Enrique Sánchez grows grapes on 18 hectares of land. Although he has not fully lost hope yet, he is close. A few days ago, a colleague in the nearby village of Novelda, one of the seven municipalities that make up the Valley of Vinalopó in Spain’s Alicante province, cut down all his vines with a chainsaw. “And there will be more cases, because things are very bad,” says Sánchez, 37.
As a son and grandson of farmers who is also the head of the local growers union, the Unió de Llauradors, Sánchez has an explanation about why things are so bad in the countryside.
“The minimum wage has gone up and this grape requires a lot of labor. Agricultural insurance premiums have also gone up, as well as the price of fertilizer and diesel,” he says.
“We are selling the grapes at prices of 20 to 25 years ago,” he adds. “If I have to give away everything I make and there is nothing left for me, it is impossible to make a living. If governments won’t do anything for us, there is nothing left to do but to take our tractors out and demand our rights on the streets.”
Sánchez is not the only one who feels this way. After a week of protests in other regions of Spain – Galicia, Extremadura and Andalusia – agricultural organizations are planning more street action to keep drawing attention to the precarious conditions of nearly one million businesses. More protests are scheduled in the coming days in Murcia, Castilla-La Mancha, Cantabria and parts of Andalusia.
The Ministry of Agriculture has admitted that the sector is going through hard times, and called representatives to a meeting on Monday to seek negotiated solutions.
The agricultural sector in Spain says that overall income dropped 8.6% in 2019
“You can’t talk about a single problem,” says Pedro Barato, president of Asaja, an association of young growers. Instead, he says it is a combination of issues, some derived from European Union policies, others from national ones. Other industry leaders mentioned US tariffs and the United Kingdom’s withdrawal from the European Union as additional hurdles.
“Together, they make each passing day less profitable for the agricultural sector due to low prices: the EU’s environmental requirements, the demonization of activities over animal welfare, tougher and more expensive legislation regarding the use of some fertilizers and sanitary products, renewed threats of fewer subsidies when the [EU’s] Common Agricultural Policy gets reviewed... We can’t go on like this. And to top it all off, there’s the new minimum wage, which does not seriously affect the entire sector, but it does affect those activities that are very labor-intensive, such as fruit and vegetables and some vineyards.”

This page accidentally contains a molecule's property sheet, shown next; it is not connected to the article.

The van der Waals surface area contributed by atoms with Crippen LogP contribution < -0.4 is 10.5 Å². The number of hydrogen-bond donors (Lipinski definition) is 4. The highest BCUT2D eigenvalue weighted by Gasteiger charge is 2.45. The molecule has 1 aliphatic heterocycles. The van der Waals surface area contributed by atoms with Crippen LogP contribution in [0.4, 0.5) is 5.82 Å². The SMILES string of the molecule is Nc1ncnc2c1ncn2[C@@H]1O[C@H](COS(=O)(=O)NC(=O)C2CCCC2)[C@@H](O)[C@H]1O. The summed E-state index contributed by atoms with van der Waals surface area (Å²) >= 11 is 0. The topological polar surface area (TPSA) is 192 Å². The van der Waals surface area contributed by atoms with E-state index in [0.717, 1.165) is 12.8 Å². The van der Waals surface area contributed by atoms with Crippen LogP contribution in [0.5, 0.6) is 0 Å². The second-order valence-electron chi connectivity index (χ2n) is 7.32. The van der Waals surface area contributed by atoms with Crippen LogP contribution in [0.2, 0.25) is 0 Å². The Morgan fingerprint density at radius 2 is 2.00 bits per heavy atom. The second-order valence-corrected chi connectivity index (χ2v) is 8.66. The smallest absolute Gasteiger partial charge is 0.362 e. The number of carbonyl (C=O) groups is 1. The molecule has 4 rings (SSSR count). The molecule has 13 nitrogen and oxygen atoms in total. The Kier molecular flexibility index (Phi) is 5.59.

Agricultural leaders agree that the minimum wage hike – from €750 to €900 a month – is not what has triggered the protests, but that it will have a very negative impact on some activities that require a lot of field workers.
Juan Hernández, a manager at the fruit and vegetable producer Paloma, which has a staff of nearly 2,000, says that the pay rise affects around 70% of company workers, the ones doing unskilled work. “It will seriously affect competitiveness in areas such as tomatoes or strawberries, where the picking work represents more than 45% of overall costs,” he says.
The sector also rejects accusations that they are neglecting animal welfare or the environment, noting that agricultural activities only produce 11.6% of greenhouse gas emissions.
José Diego Garrido, an olive grower from Baeza, in the Andalusian province of Jaén, shares the same problems. “I work 35 hectares of traditional irrigated olive groves, and my production costs are no lower than €2.50 a kilogram, whereas I am earning €1.70 a kilo.”
Román Santalla, a farmer from Galicia, says that things are similar in the milk sector, where prices have also been below costs for the last four years.
The agricultural sector in Spain, which is mostly made up of medium-sized businesses, says that overall income dropped 8.6% in 2019. Together with the drops of the two previous years, the lost income represents around €26 billion. The decline has been more keenly felt by producers of fruit, vegetables, wine, oil, milk and cereals.
The fall in prices is being blamed on a lack of mechanisms to regulate the markets, a flood of cheap imported goods, and pressure from large distribution groups among other reasons.
Lorenzo Ramos, secretary general of the agricultural union Upa, says that growers only receive “a minimal share” of what consumers pay for the product. The sector wants to see regulation to address this issue, as well as large chain stores’ strategy of selling at a loss. “It’s crazy what’s happening in the food chain; there should be a mechanism so that producers at least have their production costs covered,” says Ramos.
In the area of La Ribera, in Valencia, many orange growers turned to persimmon instead because the crop seemed more profitable. Eduard Esparza was one of the first to make the switch, more than 20 years ago now. Today, he faces the same problem he used to face with oranges: “At the supermarket across from my house, they sell persimmons at €1.89 a kilo, while growers get 15 or 20 cents.” Esparza feels that besides the abuse on the distribution side, producers should be better organized.
Miguel Blanco, secretary general of the nationwide umbrella group COAG, agrees that the supply side should be better organized, and that the sector should play a bigger role in the selling process.
“The system is failing,” says Domingo García, who grows peaches, nectarines and apricots in Llutxent, Valencia. “It would be enough if growers were paid 15 cents more per kilo. They wouldn’t get rich, but at least they would cover costs.”
English version by Susana Urra.